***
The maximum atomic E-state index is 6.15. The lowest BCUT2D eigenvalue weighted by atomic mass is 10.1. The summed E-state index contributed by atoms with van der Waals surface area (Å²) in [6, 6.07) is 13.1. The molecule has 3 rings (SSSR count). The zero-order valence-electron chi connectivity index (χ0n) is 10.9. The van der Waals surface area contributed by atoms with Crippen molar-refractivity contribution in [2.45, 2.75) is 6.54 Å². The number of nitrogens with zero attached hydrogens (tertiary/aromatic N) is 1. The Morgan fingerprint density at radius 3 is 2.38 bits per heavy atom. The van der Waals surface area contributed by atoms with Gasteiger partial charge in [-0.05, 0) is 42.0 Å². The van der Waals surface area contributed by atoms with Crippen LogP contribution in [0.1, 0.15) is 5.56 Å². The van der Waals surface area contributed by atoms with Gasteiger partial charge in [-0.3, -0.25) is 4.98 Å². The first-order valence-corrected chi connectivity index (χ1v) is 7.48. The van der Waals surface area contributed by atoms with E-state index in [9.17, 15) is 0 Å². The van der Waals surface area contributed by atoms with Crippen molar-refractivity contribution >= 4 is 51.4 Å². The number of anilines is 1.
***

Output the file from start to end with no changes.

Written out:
The maximum atomic E-state index is 6.15. The lowest BCUT2D eigenvalue weighted by atomic mass is 10.1. The summed E-state index contributed by atoms with van der Waals surface area (Å²) in [6, 6.07) is 13.1. The molecule has 3 rings (SSSR count). The zero-order valence-electron chi connectivity index (χ0n) is 10.9. The van der Waals surface area contributed by atoms with Crippen molar-refractivity contribution in [2.45, 2.75) is 6.54 Å². The number of nitrogens with zero attached hydrogens (tertiary/aromatic N) is 1. The Morgan fingerprint density at radius 3 is 2.38 bits per heavy atom. The van der Waals surface area contributed by atoms with Gasteiger partial charge in [-0.05, 0) is 42.0 Å². The van der Waals surface area contributed by atoms with Crippen LogP contribution in [0.1, 0.15) is 5.56 Å². The van der Waals surface area contributed by atoms with Gasteiger partial charge in [-0.3, -0.25) is 4.98 Å². The first-order valence-corrected chi connectivity index (χ1v) is 7.48. The van der Waals surface area contributed by atoms with E-state index in [9.17, 15) is 0 Å². The van der Waals surface area contributed by atoms with Crippen molar-refractivity contribution >= 4 is 51.4 Å². The number of anilines is 1.